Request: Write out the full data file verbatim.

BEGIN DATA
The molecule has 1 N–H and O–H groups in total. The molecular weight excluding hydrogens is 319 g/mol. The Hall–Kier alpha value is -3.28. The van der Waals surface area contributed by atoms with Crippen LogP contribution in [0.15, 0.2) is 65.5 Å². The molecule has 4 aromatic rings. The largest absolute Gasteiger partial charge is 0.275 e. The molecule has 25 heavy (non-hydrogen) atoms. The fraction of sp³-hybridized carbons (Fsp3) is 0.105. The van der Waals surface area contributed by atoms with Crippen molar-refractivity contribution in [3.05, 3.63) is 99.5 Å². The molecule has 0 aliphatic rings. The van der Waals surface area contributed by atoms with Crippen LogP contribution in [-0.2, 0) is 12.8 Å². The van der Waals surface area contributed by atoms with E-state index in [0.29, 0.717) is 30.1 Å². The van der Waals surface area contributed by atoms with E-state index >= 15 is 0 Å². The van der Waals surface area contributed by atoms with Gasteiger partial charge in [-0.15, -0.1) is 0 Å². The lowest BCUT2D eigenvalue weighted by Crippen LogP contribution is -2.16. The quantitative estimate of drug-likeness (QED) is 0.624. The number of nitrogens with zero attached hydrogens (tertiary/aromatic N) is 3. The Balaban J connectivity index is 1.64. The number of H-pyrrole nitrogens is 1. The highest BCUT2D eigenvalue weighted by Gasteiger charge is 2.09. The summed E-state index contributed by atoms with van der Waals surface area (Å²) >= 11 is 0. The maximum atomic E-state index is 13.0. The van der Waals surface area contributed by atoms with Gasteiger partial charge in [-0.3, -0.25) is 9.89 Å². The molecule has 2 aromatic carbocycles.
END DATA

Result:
The molecule has 1 N–H and O–H groups in total. The molecular weight excluding hydrogens is 319 g/mol. The Hall–Kier alpha value is -3.28. The van der Waals surface area contributed by atoms with Crippen LogP contribution in [0.15, 0.2) is 65.5 Å². The molecule has 4 aromatic rings. The largest absolute Gasteiger partial charge is 0.275 e. The molecule has 25 heavy (non-hydrogen) atoms. The fraction of sp³-hybridized carbons (Fsp3) is 0.105. The van der Waals surface area contributed by atoms with Crippen molar-refractivity contribution in [3.05, 3.63) is 99.5 Å². The molecule has 0 aliphatic rings. The van der Waals surface area contributed by atoms with Crippen LogP contribution in [-0.2, 0) is 12.8 Å². The van der Waals surface area contributed by atoms with E-state index in [0.29, 0.717) is 30.1 Å². The van der Waals surface area contributed by atoms with E-state index >= 15 is 0 Å². The van der Waals surface area contributed by atoms with Gasteiger partial charge in [-0.15, -0.1) is 0 Å². The lowest BCUT2D eigenvalue weighted by Crippen LogP contribution is -2.16. The quantitative estimate of drug-likeness (QED) is 0.624. The number of nitrogens with zero attached hydrogens (tertiary/aromatic N) is 3. The Balaban J connectivity index is 1.64. The number of H-pyrrole nitrogens is 1. The highest BCUT2D eigenvalue weighted by Gasteiger charge is 2.09. The summed E-state index contributed by atoms with van der Waals surface area (Å²) >= 11 is 0. The maximum atomic E-state index is 13.0. The van der Waals surface area contributed by atoms with Gasteiger partial charge in [-0.3, -0.25) is 9.89 Å². The molecule has 2 aromatic carbocycles.